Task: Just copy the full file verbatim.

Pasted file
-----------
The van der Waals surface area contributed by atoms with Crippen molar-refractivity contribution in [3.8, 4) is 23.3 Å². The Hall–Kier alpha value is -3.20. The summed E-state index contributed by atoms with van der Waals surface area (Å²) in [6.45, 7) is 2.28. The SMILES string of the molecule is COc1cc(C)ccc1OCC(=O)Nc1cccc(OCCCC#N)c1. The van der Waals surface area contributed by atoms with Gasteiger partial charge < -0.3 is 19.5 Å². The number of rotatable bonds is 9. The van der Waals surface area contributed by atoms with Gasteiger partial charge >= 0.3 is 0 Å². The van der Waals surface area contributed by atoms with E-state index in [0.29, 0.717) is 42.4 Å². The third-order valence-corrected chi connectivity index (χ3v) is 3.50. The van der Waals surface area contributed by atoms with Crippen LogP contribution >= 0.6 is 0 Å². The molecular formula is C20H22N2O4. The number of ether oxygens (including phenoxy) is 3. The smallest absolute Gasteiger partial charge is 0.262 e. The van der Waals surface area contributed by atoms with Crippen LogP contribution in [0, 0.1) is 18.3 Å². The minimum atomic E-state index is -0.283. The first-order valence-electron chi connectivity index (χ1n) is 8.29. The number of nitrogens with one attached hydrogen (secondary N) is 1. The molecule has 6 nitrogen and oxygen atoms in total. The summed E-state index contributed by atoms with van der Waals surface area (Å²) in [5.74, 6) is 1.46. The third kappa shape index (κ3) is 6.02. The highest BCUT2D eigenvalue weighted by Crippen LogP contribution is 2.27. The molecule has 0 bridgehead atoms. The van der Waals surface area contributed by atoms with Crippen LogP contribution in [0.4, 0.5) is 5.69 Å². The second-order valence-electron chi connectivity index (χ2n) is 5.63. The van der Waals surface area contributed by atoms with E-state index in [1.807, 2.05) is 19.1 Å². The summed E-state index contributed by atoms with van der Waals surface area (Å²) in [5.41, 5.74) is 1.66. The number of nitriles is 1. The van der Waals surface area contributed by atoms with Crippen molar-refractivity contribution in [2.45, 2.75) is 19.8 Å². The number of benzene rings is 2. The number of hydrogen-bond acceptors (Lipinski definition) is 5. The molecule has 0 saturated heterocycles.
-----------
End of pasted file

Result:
The van der Waals surface area contributed by atoms with Crippen molar-refractivity contribution in [3.8, 4) is 23.3 Å². The Hall–Kier alpha value is -3.20. The summed E-state index contributed by atoms with van der Waals surface area (Å²) in [6.45, 7) is 2.28. The SMILES string of the molecule is COc1cc(C)ccc1OCC(=O)Nc1cccc(OCCCC#N)c1. The van der Waals surface area contributed by atoms with Gasteiger partial charge < -0.3 is 19.5 Å². The number of rotatable bonds is 9. The van der Waals surface area contributed by atoms with Gasteiger partial charge >= 0.3 is 0 Å². The van der Waals surface area contributed by atoms with E-state index in [0.29, 0.717) is 42.4 Å². The third-order valence-corrected chi connectivity index (χ3v) is 3.50. The van der Waals surface area contributed by atoms with Crippen LogP contribution >= 0.6 is 0 Å². The molecular formula is C20H22N2O4. The number of ether oxygens (including phenoxy) is 3. The smallest absolute Gasteiger partial charge is 0.262 e. The van der Waals surface area contributed by atoms with Crippen LogP contribution in [0, 0.1) is 18.3 Å². The minimum atomic E-state index is -0.283. The first-order valence-electron chi connectivity index (χ1n) is 8.29. The number of nitrogens with one attached hydrogen (secondary N) is 1. The molecule has 6 nitrogen and oxygen atoms in total. The summed E-state index contributed by atoms with van der Waals surface area (Å²) in [5.74, 6) is 1.46. The third kappa shape index (κ3) is 6.02. The highest BCUT2D eigenvalue weighted by Crippen LogP contribution is 2.27. The molecule has 0 bridgehead atoms. The van der Waals surface area contributed by atoms with Crippen LogP contribution in [0.4, 0.5) is 5.69 Å². The second-order valence-electron chi connectivity index (χ2n) is 5.63. The van der Waals surface area contributed by atoms with E-state index in [1.807, 2.05) is 19.1 Å². The summed E-state index contributed by atoms with van der Waals surface area (Å²) in [5.41, 5.74) is 1.66. The number of nitriles is 1. The van der Waals surface area contributed by atoms with Crippen molar-refractivity contribution in [2.45, 2.75) is 19.8 Å². The number of benzene rings is 2. The number of hydrogen-bond acceptors (Lipinski definition) is 5. The molecule has 0 saturated heterocycles.